It seemed like a story with the potential for a happy ending. Sara Legvold fell in love with a female Chihuahua at the Garland, Texas animal shelter. “I saw that little Chihuahua, and it broke my heart,” said Levgold. “I said, ‘I gotta get that little thing out of there.'” She planned to adopt her. Yet this story’s ending was tragic, not happy. According to The Dallas Morning News, “less than a day after the dog, Blackie, was listed by the shelter as available, she was euthanized because of her aggressive tendencies.”
How, exactly, was the Garland shelter able to determine in less than two days that Blackie had “aggressive tendencies” so severe she needed to be put to death? Was she a threat to public safety? If there has been an epidemic of maulings by Chihuahuas in Texas, I remain unaware of it.
More likely, Blackie was just very scared, filled with terror at being in an unfamiliar place surrounded by strangers and dogs much larger than she was. Both logic and compassion would dictate giving Blackie some time to acclimate herself to the shelter so her true personality could shine through. And if she still showed signs of aggression, the best course of action would clearly be to contact a rescue organization used to handling troubled dogs, such as Best Friends, Chihuahua Rescue and Transport, or one of the Chihuahua groups based in Texas.
The Garland shelter did admit to making a mistake, but the mistake wasn’t killing Blackie. According to Jason Chessher, Garland’s deputy health director, a shelter employee made a mistake by saying the Chihuahua was available for adoption.”Our employee did indicate that the dog was available for rescue,” Chessher said. “He was mistaken in doing that.” Chessher believes Blackie was “legitimately killed because she was considered aggressive and vicious.” It almost sounds as if Chessher regrets not killing the dog sooner.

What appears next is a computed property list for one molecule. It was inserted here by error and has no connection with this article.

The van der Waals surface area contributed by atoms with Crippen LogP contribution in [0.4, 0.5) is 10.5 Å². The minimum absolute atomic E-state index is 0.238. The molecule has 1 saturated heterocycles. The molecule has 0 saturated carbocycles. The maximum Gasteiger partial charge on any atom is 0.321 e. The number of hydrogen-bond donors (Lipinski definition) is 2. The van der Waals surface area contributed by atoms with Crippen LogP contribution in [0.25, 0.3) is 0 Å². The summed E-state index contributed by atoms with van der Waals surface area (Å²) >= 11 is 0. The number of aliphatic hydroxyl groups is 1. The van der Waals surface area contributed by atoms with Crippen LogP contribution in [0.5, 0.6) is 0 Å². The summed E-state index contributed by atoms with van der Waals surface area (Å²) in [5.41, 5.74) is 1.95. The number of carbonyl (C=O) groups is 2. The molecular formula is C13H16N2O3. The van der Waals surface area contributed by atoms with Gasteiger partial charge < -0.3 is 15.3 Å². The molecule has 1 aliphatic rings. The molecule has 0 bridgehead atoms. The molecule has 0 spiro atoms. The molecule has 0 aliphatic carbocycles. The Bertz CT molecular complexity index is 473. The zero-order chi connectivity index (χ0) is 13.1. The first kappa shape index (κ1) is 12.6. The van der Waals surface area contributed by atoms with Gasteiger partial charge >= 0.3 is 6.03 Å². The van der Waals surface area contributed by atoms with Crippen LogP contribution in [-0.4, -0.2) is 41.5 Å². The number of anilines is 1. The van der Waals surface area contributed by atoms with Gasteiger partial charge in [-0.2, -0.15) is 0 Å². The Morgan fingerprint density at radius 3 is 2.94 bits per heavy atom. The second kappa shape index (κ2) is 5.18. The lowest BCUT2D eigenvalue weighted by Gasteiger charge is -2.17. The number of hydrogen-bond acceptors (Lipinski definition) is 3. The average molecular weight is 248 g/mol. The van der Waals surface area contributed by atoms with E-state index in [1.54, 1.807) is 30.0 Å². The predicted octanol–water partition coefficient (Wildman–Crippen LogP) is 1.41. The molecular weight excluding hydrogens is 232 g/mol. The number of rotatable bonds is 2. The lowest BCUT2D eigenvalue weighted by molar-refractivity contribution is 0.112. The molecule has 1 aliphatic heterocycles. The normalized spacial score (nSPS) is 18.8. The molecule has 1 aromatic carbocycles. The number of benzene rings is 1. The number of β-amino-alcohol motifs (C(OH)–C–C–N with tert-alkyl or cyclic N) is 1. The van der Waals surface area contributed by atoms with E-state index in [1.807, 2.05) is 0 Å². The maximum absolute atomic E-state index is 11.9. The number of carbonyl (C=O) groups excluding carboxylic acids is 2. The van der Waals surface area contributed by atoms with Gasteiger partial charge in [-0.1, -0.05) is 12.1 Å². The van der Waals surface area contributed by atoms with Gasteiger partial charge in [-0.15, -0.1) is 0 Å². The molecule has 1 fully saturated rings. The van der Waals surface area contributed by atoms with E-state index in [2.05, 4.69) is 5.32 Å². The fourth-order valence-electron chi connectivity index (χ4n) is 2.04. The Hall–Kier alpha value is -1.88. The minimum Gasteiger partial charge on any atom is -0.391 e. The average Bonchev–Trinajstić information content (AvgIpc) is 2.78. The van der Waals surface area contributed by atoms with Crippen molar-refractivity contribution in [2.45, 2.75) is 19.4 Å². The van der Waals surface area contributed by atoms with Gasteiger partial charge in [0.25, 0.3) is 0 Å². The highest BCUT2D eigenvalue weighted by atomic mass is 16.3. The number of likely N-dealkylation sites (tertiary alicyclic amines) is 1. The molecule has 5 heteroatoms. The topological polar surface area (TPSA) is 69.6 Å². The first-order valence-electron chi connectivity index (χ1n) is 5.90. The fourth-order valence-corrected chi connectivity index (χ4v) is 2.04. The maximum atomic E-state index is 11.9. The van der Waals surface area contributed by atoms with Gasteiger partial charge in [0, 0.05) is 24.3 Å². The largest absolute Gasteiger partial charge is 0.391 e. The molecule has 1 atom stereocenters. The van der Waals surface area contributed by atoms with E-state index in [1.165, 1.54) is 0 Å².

Sadly, this is not an isolated incident. Just a few days after Blackie was killed, another dog — a Fila Brasileiro, or Brazilian mastiff — was put to death for aggression, even though a rescue group had expressed interest in adopting the dog.
The problems at Garland are not new, either. In 2009, an investigation by The Dallas Morning News revealed that the Garland animal shelter was “gassing young, sick or elderly cats and dogs in violation of state law, probably causing them a slower, more stressful death.” In addition, the shelter also may have violated city rules on how long animals must be kept before being euthanized. Records showed that “some animals were killed within minutes of arriving at the shelter.” Blackie the Chihuahua was killed withing 48 hours of her arrival at the shelter. In fiscal year 2007, the Garland shelter euthanized 6,334 animals out of a total population of 10,490.
Animal shelters are often understaffed and underfunded, leading to overstressed employees. Yet unlike many jobs, when shelter workers make mistakes or cut corners, animals suffer and often die. The Garland animal shelter, much like the Memphis Animal Shelter, are perfect examples of this. And poor Blackie the Chihuahua is now a posthumous symbol of the flaws in our shelter system.
Photo Credit: David Shankbone